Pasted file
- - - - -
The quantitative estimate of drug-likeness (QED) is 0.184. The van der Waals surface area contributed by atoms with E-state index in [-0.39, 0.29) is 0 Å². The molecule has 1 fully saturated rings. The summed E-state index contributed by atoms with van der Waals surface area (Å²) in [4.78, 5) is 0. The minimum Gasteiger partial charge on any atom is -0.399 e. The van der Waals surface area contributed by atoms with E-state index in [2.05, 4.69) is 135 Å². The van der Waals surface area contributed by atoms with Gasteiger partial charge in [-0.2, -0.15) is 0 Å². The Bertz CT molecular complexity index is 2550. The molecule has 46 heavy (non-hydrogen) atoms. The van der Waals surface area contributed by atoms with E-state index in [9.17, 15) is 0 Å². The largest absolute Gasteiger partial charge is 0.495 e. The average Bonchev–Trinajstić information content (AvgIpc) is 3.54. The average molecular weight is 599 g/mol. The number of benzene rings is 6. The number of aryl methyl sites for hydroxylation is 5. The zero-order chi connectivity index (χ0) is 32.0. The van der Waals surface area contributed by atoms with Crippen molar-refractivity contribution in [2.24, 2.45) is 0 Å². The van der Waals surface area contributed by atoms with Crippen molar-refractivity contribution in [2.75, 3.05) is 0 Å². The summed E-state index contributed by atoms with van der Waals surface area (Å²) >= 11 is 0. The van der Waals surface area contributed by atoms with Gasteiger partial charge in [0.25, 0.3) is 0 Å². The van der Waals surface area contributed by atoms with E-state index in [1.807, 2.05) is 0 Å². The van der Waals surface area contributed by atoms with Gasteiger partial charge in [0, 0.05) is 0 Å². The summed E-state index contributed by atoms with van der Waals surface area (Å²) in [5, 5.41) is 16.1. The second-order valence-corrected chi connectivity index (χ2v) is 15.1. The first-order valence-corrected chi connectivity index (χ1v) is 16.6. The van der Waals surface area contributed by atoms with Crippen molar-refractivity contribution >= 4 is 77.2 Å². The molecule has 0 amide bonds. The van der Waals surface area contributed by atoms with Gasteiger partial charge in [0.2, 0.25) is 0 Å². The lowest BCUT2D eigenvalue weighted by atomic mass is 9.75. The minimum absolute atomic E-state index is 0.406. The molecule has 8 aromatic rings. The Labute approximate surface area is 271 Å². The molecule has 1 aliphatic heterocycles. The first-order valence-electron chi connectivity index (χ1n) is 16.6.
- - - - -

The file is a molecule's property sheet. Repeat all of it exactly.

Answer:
The quantitative estimate of drug-likeness (QED) is 0.184. The van der Waals surface area contributed by atoms with E-state index in [-0.39, 0.29) is 0 Å². The molecule has 1 fully saturated rings. The summed E-state index contributed by atoms with van der Waals surface area (Å²) in [4.78, 5) is 0. The minimum Gasteiger partial charge on any atom is -0.399 e. The van der Waals surface area contributed by atoms with E-state index in [2.05, 4.69) is 135 Å². The van der Waals surface area contributed by atoms with Gasteiger partial charge in [-0.2, -0.15) is 0 Å². The Bertz CT molecular complexity index is 2550. The molecule has 46 heavy (non-hydrogen) atoms. The van der Waals surface area contributed by atoms with E-state index in [9.17, 15) is 0 Å². The largest absolute Gasteiger partial charge is 0.495 e. The average Bonchev–Trinajstić information content (AvgIpc) is 3.54. The average molecular weight is 599 g/mol. The number of benzene rings is 6. The number of aryl methyl sites for hydroxylation is 5. The zero-order chi connectivity index (χ0) is 32.0. The van der Waals surface area contributed by atoms with Crippen molar-refractivity contribution in [2.24, 2.45) is 0 Å². The van der Waals surface area contributed by atoms with Crippen molar-refractivity contribution in [2.75, 3.05) is 0 Å². The summed E-state index contributed by atoms with van der Waals surface area (Å²) >= 11 is 0. The van der Waals surface area contributed by atoms with Gasteiger partial charge in [0.25, 0.3) is 0 Å². The van der Waals surface area contributed by atoms with E-state index in [1.807, 2.05) is 0 Å². The van der Waals surface area contributed by atoms with Gasteiger partial charge in [0, 0.05) is 0 Å². The summed E-state index contributed by atoms with van der Waals surface area (Å²) in [5, 5.41) is 16.1. The second-order valence-corrected chi connectivity index (χ2v) is 15.1. The first-order valence-corrected chi connectivity index (χ1v) is 16.6. The van der Waals surface area contributed by atoms with Crippen molar-refractivity contribution >= 4 is 77.2 Å². The molecule has 0 amide bonds. The van der Waals surface area contributed by atoms with Gasteiger partial charge in [0.2, 0.25) is 0 Å². The lowest BCUT2D eigenvalue weighted by atomic mass is 9.75. The minimum absolute atomic E-state index is 0.406. The molecule has 8 aromatic rings. The Labute approximate surface area is 271 Å². The molecule has 1 aliphatic heterocycles. The first-order valence-electron chi connectivity index (χ1n) is 16.6.